Decorating soldiers’ graves is a very ancient tradition, and the practice of doing it on a specific day has had all kinds of names in different communities. One of the most common was “Decoration Day.”
The name “Memorial Day” is pretty recent! In 1968, Congress passed a law that named the day “Memorial Day” and made it on the last Monday of May, so workers could have a three day weekend. (The act also includes Veterans’ Day, Labor Day, and a couple of other holidays.)
Memorial Day is about remembering and honoring soldiers who died in wars. Almost every family has at least one member who fought in some kind of conflict. Involvement in war raises risk of depression and anxiety both for the person who participates and for others in the family, especially children.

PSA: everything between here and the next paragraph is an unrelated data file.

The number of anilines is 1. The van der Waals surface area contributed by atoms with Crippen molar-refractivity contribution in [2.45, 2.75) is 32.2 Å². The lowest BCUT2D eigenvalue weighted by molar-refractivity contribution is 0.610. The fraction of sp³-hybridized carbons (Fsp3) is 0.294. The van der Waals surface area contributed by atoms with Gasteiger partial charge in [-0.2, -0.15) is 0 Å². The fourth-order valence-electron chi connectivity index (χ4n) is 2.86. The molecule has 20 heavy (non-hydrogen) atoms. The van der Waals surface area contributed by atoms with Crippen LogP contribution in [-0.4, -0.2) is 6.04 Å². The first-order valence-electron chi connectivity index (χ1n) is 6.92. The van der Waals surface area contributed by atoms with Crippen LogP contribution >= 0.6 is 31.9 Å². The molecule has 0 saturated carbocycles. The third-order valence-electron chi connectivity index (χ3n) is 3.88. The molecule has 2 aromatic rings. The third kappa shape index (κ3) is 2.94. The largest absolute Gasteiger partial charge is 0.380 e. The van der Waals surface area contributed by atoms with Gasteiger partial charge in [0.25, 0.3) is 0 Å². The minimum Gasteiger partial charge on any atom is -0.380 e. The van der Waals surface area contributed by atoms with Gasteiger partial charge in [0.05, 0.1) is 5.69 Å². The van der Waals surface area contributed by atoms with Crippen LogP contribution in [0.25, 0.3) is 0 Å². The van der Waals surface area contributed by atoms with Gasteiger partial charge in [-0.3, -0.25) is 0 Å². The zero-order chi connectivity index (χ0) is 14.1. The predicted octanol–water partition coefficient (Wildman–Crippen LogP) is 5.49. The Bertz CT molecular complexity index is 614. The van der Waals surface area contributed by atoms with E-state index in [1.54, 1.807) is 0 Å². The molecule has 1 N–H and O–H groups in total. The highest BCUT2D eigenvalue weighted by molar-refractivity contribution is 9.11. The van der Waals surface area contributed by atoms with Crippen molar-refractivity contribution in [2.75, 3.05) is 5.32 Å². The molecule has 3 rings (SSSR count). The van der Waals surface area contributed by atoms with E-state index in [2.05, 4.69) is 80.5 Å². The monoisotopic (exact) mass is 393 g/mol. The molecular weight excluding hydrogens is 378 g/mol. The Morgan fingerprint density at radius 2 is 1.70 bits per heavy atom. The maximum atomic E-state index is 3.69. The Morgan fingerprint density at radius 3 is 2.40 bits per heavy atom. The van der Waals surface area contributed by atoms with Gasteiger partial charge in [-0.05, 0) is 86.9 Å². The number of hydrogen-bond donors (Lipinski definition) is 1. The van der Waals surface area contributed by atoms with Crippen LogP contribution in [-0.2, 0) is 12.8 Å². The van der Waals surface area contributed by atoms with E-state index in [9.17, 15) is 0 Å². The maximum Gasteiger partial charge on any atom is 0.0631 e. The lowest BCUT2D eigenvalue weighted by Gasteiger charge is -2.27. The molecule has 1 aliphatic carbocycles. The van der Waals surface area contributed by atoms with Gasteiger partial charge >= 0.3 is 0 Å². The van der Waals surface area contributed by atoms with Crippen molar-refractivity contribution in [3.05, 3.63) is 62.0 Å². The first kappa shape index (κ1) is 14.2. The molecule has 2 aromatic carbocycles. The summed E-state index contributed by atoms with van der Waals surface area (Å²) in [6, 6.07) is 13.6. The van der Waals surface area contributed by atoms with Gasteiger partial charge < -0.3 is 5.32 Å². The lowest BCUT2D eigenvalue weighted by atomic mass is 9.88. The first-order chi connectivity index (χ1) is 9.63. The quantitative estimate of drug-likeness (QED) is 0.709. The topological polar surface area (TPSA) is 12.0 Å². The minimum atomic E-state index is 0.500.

Even if you don’t have a family member who lost their life in a war, Memorial Day reminds us to be grateful that there were so many people who were willing to fight to preserve the good in society. Which means it’s a reason to express gratitude. And the discipline of expressing gratitude is a super healing discipline.
Have a relaxing and peaceful holiday.
Has your family lost members to wars? What are you grateful for this Memorial Day? Tell us in the comments.